But I have a big problem with wildlife organisations getting on the anti-house building NIMBY bandwagon as the issue is far more complex and we end being part of a system that is responsible for horrendous squalor and social inequality.

It is a terrible thing to pit the many people paying large rents, or have taken out mortgages they cannot repay or the many families living in appalling squalor against those of us trying to save wildlife. The reality is that there could be a massive house building programme in the UK, which would have very little direct impact on wildlife. With the right mitigations measures,  such as the construction of wildlife corridors and associated wildlife reserves we could easily triple house building in this country and make a huge wildlife gain at the same time.

In the majority of cases houses built on farmers’ fields will actually increase biodiversity as even the tiny back gardens of modern houses hold within them far more wildlife than a modern arable field. English Nature, just before its demise conducted a study which concluded the same; much to the outrage of many a rampant NIMBY whose only interest in nature conservation was to protect the property value of their overpriced three bedroomed semi on the edge of a farmer’s field.

The real scandal is the terrible planning system, or should I say lack of planning system, that allows the massive profits derived from the granting of planning permission, to the tune of many billions of pounds, to go untaxed into the pockets of landowners and banks without any real effort at compensating for the environmental and social problems that are created through the development.

My view is that wildlife campaigners should be fighting for the unearned income, the portion of land value ascribed to the granting of planning permission for house building, to be used to mitigate the environmental affects and enhance wildlife. Far better the community is enhanced by this community derived wealth than for it to go untaxed into the offshore accounts held by members of the countryside landowners association and their bank owning chums.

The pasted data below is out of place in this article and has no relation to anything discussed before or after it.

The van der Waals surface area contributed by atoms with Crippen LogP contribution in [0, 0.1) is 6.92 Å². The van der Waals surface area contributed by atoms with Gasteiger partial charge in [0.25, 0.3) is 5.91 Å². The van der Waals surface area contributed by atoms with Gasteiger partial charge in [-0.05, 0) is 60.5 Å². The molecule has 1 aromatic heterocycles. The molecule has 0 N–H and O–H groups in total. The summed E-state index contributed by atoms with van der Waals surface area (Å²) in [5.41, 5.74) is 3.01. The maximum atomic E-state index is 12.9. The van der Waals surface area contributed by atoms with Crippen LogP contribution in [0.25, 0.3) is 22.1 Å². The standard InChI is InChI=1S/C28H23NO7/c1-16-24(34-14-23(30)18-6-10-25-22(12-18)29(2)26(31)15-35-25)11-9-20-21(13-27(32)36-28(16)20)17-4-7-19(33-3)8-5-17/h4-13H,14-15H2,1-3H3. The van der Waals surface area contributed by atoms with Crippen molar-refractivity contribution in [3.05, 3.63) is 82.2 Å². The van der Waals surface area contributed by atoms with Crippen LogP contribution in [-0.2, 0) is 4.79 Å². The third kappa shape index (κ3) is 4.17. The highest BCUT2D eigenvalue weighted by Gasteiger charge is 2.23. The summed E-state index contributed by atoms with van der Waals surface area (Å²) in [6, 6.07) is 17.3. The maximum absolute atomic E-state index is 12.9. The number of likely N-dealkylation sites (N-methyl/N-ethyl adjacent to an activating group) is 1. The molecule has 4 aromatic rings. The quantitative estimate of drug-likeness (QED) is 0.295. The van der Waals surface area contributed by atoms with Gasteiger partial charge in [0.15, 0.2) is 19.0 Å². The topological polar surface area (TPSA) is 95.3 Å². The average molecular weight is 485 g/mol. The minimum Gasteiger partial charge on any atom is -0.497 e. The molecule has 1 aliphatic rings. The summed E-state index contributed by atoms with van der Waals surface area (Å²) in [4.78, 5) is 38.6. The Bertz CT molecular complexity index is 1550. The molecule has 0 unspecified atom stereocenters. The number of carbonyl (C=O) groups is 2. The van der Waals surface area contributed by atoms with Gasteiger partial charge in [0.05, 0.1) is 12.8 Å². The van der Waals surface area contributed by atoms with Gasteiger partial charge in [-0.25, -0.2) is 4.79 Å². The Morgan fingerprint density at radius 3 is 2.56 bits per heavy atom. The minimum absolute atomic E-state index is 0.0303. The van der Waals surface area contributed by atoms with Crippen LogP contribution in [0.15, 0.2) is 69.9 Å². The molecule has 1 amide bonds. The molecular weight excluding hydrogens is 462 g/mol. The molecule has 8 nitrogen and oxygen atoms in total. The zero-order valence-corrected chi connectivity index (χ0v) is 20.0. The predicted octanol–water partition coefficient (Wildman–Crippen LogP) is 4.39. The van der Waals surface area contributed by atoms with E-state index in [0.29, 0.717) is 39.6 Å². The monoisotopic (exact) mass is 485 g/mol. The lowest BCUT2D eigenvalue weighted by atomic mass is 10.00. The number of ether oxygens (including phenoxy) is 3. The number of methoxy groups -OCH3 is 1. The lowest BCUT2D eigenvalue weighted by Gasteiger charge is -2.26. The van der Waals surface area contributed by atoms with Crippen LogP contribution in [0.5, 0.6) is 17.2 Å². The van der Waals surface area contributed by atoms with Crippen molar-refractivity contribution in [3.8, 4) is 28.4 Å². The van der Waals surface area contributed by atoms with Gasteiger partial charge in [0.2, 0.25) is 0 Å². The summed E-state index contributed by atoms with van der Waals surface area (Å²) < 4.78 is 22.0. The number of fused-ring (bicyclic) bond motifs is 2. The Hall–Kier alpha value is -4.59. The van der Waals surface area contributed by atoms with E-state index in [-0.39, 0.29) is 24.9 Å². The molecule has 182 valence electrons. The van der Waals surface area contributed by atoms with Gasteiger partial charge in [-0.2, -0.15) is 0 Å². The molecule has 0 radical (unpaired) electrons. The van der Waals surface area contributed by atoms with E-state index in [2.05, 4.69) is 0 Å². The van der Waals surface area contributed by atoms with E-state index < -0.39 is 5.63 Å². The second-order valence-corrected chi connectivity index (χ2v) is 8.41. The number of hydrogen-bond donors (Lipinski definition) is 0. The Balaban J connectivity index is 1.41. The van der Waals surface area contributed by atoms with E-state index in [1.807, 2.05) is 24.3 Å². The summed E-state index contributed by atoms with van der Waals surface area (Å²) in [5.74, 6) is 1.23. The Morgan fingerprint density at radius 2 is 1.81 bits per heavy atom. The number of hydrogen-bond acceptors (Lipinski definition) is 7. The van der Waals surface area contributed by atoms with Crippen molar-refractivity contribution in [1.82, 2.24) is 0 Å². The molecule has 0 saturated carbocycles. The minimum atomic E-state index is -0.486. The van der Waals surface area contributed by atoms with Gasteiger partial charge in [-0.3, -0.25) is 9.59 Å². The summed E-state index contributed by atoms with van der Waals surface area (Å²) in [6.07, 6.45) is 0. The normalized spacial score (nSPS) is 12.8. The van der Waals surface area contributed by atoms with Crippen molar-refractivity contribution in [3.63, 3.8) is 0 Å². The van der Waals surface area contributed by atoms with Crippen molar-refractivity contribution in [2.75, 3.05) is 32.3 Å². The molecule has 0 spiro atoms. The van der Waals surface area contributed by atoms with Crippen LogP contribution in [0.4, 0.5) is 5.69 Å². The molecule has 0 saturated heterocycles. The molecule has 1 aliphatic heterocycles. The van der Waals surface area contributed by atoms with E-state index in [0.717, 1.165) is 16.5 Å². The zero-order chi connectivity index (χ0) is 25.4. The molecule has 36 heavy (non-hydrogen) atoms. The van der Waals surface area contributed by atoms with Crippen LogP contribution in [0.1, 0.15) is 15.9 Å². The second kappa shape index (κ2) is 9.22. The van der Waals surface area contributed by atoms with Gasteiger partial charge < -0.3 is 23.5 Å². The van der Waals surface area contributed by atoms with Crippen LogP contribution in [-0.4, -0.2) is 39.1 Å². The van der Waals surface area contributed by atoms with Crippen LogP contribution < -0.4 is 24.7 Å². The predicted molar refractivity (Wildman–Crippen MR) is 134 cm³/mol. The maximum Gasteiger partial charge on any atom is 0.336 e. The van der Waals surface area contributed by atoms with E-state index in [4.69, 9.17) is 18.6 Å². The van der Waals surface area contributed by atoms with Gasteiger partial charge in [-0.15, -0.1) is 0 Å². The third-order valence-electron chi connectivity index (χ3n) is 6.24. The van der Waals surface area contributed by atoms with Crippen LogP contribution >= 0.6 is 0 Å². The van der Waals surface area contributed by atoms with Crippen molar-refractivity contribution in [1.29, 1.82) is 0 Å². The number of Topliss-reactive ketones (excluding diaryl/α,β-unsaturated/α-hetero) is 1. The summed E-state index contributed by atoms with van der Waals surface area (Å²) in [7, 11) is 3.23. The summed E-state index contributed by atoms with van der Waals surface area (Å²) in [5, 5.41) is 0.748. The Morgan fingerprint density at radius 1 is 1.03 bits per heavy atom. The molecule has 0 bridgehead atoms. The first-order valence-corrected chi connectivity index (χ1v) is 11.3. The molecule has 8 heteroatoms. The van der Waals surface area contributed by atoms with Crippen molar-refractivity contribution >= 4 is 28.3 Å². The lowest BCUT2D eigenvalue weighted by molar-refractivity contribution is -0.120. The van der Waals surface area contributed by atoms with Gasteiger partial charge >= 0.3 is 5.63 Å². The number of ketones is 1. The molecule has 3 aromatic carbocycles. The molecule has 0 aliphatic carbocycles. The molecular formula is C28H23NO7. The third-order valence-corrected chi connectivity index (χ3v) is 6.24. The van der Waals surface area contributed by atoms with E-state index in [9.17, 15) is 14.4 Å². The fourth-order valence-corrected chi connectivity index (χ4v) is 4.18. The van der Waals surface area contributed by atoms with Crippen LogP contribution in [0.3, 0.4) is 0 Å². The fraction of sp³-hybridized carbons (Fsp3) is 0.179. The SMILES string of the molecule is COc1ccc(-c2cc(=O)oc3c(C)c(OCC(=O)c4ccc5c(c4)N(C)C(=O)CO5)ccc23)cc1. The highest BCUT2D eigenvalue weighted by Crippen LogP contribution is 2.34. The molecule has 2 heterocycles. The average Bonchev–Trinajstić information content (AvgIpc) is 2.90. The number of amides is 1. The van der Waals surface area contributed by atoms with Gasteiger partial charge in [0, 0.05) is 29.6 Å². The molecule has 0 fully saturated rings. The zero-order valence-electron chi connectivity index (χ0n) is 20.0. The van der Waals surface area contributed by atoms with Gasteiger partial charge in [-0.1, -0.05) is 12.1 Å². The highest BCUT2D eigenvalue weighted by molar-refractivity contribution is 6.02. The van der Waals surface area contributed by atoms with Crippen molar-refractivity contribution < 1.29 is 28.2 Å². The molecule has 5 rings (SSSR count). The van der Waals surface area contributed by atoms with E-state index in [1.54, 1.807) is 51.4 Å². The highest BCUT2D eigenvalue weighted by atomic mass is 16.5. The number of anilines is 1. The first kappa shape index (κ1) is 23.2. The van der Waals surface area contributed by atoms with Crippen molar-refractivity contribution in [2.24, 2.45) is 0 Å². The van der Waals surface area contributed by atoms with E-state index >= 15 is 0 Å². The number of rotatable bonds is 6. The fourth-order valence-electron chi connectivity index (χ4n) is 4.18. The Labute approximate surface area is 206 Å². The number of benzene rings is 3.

When a new housing development is granted the landowner and to a lesser extent the developer and banks are set to make a huge unearned capital gain. Because of our awful taxation system a lot of this profit from the increase in value of the land will disappear offshore into tax havens never to be seen again above and beyond the huge legal tax loopholes granted to landowners in this position. I understand some of you will doubt this but it really is true, much of the land will be owned and be  passed between a series of companies and hidden behind blind trusts in the Cayman islands as will the profits of the development company that builds the houses and the profits of the banks that loan the money to the developer and then the new home owners.

Many of the new costs associated with that development such as drainage, schools, roads will be paid for by the average hardworking taxpayer. Also the existing infrastructure that made the land so valuable in the first place when planning permissions was granted will have been paid for by those that work hard and pay normal income taxes.

In my opinion, and that of some of the world’s leading economists, the most efficient way to solve this conundrum is the shifting of income tax to a Land Value Tax which would pay for all of our government expenditure and have more than enough left over to fund environmental mitigation of all new development. We could easily afford to build a vast network of National Parks and  wildlife reserves with connecting wildlife corridors on the most marginal economic land which would become cheap to acquire. Thus we would create a UK brimming full of wildlife, with happy families in good quality housing and have all kind of extra benefits such as lower crime and more people in decent jobs etc.

There is a downside for some of  the richest 2% of the UK’s citizens, as they would have to get off their backsides and do a proper days work if they wanted to earn a living instead of enjoying a free lunch at the rest of society’s expense.

Thursday, 15 September 2011

LVT Wildlife & The Environment Lib Dems ALTER paper

I wrote this as a discussion for the Lib Dems ALTER group for their next party conference - Power to the elbows!

LVT Wildlife & The Environment
Land Value Tax (LVT) on all land in the UK will not only create jobs and boost the economy, but is the key to protecting our wildlife and conservation of natural resources.
LVT will allow all the citizens of the United Kingdom to share in the natural riches of our country and feel that they have a stake in its future. This will have many benefits for community cohesion and respect for the countryside and private property.
LVT has been recognised as the key economic reform by the academic discipline of ‘Environmental Economics’ as the only policy that will allow us to square the circle of having a growing economy, increasing employment with greater wildlife protection and conservation of natural resources.
Natural Capital
Government revenue should come from Natural Capital; the free gifts that nature gives us: the natural fertility of the soil, the sun, the water and the resources of oil and minerals. At present our tax system allows the monopoly value of these resources to be privatized without tax. This has the long term effect of concentrating unearned income into the hands of a few and reducing economic efficiency.